In a significant move towards bolstering the European Union’s fight against money laundering and terrorist financing, the Council and the Parliament have reached a provisional agreement on crucial aspects of the anti-money laundering package. This groundbreaking agreement is a pivotal step in protecting EU citizens and the integrity of the EU’s financial system.

Harmonizing Anti-Money Laundering Rules:

The agreement marks a milestone as it exhaustively harmonizes anti-money laundering rules throughout the EU. By transferring all rules applicable to the private sector into a new regulation and addressing the organization of institutional AML/CFT systems at the national level through a directive, the EU aims to leave no room for fraudsters, organized crime, and terrorists to legitimize their proceeds through the financial system.

Expanding the Scope of Obliged Entities:

The provisional agreement expands the list of obliged entities, crucial players in the AML/CTF framework, to cover various sectors. Notably, the crypto sector will see comprehensive coverage, compelling all crypto-asset service providers (CASPs) to conduct due diligence on transactions exceeding €1000. The agreement also includes traders of luxury goods, professional football clubs, and agents in the high-risk category.

The inclusion of measures mandating customer due diligence for transactions involving self-hosted wallets in the recent anti-money laundering agreement raises significant concerns within the cryptocurrency industry. Banning self-hosted crypto wallets and imposing Know Your Customer (KYC) requirements on all wallets, particularly for transactions exceeding €1000, presents a potential hurdle to innovation and financial privacy. Self-hosted wallets have long been heralded for providing users with a decentralized and private means of managing their digital assets. The requirement for KYC procedures not only contradicts the fundamental principles of decentralization but also poses a threat to the broader adoption of cryptocurrencies. This move may inadvertently stifle financial inclusivity, hindering the ability of individuals to freely manage their digital assets without the burden of invasive identification procedures. Striking a balance between regulatory oversight and preserving the essence of decentralized finance is crucial to foster a thriving and innovative crypto ecosystem that benefits users and regulators alike.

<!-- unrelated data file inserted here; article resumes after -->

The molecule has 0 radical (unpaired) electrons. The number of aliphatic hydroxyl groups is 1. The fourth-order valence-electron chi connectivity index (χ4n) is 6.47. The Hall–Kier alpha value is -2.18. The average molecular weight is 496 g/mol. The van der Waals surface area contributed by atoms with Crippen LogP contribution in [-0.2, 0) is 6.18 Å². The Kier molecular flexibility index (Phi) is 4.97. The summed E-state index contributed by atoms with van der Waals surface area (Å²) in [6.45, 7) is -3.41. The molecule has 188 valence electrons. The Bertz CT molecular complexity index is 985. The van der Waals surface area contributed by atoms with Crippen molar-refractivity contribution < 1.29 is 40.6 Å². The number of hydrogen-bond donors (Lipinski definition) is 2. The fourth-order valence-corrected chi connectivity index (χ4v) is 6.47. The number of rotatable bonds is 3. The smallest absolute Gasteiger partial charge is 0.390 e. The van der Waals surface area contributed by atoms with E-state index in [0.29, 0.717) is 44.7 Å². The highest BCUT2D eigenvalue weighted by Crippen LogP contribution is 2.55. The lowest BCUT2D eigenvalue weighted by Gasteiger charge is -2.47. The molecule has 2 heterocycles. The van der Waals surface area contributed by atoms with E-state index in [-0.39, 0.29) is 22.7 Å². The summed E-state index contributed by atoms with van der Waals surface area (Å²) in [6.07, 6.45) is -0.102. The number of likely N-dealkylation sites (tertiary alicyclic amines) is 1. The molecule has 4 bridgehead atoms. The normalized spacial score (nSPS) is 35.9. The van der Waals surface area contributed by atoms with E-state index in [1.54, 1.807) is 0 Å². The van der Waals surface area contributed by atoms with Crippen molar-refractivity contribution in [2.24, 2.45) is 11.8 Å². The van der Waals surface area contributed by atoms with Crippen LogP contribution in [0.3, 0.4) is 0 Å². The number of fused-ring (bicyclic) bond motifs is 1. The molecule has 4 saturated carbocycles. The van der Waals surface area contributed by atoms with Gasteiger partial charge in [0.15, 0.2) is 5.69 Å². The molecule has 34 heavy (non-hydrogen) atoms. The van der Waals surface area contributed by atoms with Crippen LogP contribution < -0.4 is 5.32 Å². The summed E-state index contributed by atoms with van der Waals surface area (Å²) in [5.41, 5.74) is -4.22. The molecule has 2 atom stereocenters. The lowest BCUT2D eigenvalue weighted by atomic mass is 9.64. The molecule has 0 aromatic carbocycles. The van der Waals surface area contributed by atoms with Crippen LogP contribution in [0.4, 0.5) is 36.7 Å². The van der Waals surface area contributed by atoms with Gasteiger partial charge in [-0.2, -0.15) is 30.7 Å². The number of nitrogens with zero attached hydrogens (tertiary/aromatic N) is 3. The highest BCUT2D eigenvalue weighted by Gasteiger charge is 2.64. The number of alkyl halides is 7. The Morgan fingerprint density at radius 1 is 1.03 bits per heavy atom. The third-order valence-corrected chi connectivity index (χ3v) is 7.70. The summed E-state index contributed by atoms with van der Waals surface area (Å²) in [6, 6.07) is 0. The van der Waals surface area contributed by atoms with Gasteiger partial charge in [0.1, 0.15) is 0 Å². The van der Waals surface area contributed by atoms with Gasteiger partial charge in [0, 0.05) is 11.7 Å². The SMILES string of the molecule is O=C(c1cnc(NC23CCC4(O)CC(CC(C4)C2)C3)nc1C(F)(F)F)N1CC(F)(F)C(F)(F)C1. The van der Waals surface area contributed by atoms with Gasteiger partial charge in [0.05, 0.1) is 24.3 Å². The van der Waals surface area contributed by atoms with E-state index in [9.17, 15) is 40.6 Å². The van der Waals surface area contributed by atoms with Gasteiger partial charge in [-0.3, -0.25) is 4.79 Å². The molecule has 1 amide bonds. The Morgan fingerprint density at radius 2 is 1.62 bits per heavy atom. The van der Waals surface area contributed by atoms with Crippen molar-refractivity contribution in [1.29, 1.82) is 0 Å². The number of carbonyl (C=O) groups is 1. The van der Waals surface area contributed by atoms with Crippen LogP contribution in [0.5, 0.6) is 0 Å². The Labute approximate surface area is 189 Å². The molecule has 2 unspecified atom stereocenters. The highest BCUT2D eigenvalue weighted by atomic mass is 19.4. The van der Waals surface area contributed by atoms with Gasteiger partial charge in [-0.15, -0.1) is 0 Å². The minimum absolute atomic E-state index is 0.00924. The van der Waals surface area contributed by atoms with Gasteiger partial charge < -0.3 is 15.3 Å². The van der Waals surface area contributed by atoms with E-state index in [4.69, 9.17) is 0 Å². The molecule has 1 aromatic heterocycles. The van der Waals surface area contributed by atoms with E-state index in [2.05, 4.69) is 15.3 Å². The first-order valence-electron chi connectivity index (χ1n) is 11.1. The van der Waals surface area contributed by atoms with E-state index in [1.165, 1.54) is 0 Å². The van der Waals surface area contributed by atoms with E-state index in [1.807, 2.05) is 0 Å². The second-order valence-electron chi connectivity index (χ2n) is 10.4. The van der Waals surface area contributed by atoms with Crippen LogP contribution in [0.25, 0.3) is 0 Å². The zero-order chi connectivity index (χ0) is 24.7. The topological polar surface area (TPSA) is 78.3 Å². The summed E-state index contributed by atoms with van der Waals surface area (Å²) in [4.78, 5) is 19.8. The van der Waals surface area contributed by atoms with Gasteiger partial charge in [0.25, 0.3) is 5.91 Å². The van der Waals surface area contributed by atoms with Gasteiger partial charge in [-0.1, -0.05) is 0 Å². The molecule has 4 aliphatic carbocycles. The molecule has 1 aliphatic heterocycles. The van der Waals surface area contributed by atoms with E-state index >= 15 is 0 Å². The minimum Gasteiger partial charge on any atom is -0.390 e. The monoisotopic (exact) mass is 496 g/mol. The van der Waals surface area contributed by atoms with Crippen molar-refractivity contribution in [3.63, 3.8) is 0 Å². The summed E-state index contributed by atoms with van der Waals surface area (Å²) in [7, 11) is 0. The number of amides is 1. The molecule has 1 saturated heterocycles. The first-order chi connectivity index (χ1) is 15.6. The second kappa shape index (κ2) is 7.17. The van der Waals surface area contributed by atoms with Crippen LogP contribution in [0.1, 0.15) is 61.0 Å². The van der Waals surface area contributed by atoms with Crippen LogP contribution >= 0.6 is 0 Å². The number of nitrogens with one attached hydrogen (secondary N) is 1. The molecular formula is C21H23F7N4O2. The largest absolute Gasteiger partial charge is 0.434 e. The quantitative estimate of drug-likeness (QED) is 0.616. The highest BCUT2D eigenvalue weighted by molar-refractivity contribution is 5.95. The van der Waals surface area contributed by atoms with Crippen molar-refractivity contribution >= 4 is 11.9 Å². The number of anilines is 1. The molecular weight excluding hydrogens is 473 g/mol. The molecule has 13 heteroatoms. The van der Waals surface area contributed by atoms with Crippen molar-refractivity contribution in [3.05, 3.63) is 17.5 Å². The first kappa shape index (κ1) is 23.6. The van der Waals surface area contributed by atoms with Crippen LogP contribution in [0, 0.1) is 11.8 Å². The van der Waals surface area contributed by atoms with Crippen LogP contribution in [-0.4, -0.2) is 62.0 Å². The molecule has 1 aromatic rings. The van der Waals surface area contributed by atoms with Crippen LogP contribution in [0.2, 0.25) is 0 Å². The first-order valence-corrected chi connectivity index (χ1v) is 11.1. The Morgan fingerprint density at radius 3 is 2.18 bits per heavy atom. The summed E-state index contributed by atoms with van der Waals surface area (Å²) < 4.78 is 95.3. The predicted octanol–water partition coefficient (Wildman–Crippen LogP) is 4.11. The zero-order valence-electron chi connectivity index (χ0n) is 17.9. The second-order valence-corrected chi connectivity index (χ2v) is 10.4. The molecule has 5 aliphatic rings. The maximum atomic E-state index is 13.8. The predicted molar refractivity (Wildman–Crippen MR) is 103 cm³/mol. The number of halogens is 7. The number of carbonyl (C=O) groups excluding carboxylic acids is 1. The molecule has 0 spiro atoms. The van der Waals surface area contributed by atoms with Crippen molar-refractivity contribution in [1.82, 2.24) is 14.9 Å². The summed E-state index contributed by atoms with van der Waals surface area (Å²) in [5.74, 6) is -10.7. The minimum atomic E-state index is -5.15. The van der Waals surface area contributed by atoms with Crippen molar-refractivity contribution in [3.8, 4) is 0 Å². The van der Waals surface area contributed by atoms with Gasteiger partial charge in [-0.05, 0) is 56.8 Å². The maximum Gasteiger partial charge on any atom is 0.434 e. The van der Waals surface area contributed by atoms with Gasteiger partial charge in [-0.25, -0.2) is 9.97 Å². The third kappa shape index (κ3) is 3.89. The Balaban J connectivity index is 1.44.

Enhanced Due Diligence Measures:

In response to the evolving landscape of financial transactions, specific enhanced due diligence measures have been introduced for cross-border correspondent relationships involving crypto-asset service providers. Credit and financial institutions are mandated to undertake enhanced due diligence when handling significant assets for high-net-worth individuals.

Cash Payments and Beneficial Ownership:

To curb money laundering, an EU-wide maximum limit of €10,000 for cash payments has been set, providing member states with flexibility to impose lower limits. The agreement also strengthens rules on beneficial ownership, requiring a harmonized and transparent approach. The threshold for beneficial ownership is set at 25%, and related rules on multi-layered ownership structures aim to enhance transparency.

High-Risk Third Countries and Directive Measures:

Obliged entities must apply enhanced due diligence measures for transactions involving high-risk third countries. The agreement aligns with international standards, such as those set by the Financial Action Task Force (FATF). The directive establishes beneficial ownership registers, allowing public access and inspections by relevant entities. Real estate registers are made accessible for investigations into criminal schemes.

Empowering Financial Intelligence Units (FIUs) and Supervisors:

The agreement outlines a robust framework for FIUs, ensuring immediate and direct access to critical information for combating money laundering and terrorist financing. Supervisors will apply a risk-based approach, and both EU and national risk assessments remain integral tools. FIUs will play a pivotal role in cross-border cooperation and information dissemination.


This provisional agreement represents a groundbreaking step towards a more cohesive and effective anti-money laundering framework in the EU. With a focus on transparency, due diligence, and cooperation, the strengthened rules aim to safeguard the EU’s financial system and protect against the illicit activities of criminals and terrorists. The texts will now undergo finalization and approval processes, signalling a new era in the EU’s commitment to combating financial crimes.

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